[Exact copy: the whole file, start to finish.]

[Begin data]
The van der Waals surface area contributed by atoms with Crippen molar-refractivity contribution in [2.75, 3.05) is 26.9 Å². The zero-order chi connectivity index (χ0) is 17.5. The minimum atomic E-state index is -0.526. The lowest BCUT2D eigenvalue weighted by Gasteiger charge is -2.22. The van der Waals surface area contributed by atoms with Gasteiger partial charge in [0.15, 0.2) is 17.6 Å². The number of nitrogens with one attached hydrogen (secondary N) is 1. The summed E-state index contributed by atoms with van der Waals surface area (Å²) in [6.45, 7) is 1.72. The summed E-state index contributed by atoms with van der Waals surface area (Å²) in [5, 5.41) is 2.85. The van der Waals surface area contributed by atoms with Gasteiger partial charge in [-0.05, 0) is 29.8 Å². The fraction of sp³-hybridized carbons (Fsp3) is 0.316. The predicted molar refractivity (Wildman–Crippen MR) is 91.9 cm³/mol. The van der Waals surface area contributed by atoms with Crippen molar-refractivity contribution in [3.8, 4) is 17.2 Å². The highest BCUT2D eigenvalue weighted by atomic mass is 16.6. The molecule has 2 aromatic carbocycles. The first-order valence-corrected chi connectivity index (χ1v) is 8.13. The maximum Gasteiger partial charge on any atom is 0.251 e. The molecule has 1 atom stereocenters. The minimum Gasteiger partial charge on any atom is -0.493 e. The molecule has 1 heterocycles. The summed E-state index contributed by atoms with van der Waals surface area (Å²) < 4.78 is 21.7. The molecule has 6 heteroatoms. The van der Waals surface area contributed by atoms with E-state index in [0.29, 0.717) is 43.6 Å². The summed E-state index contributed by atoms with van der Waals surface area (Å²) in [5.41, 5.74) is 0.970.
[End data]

The van der Waals surface area contributed by atoms with Crippen molar-refractivity contribution in [2.75, 3.05) is 26.9 Å². The zero-order chi connectivity index (χ0) is 17.5. The minimum atomic E-state index is -0.526. The lowest BCUT2D eigenvalue weighted by Gasteiger charge is -2.22. The van der Waals surface area contributed by atoms with Gasteiger partial charge in [0.15, 0.2) is 17.6 Å². The number of nitrogens with one attached hydrogen (secondary N) is 1. The summed E-state index contributed by atoms with van der Waals surface area (Å²) in [6.45, 7) is 1.72. The summed E-state index contributed by atoms with van der Waals surface area (Å²) in [5, 5.41) is 2.85. The van der Waals surface area contributed by atoms with Gasteiger partial charge in [-0.05, 0) is 29.8 Å². The fraction of sp³-hybridized carbons (Fsp3) is 0.316. The predicted molar refractivity (Wildman–Crippen MR) is 91.9 cm³/mol. The van der Waals surface area contributed by atoms with Crippen molar-refractivity contribution in [3.8, 4) is 17.2 Å². The highest BCUT2D eigenvalue weighted by atomic mass is 16.6. The molecule has 2 aromatic carbocycles. The first-order valence-corrected chi connectivity index (χ1v) is 8.13. The maximum Gasteiger partial charge on any atom is 0.251 e. The molecule has 1 atom stereocenters. The minimum Gasteiger partial charge on any atom is -0.493 e. The molecule has 1 heterocycles. The summed E-state index contributed by atoms with van der Waals surface area (Å²) < 4.78 is 21.7. The molecule has 6 heteroatoms. The van der Waals surface area contributed by atoms with E-state index in [0.29, 0.717) is 43.6 Å². The summed E-state index contributed by atoms with van der Waals surface area (Å²) in [5.41, 5.74) is 0.970.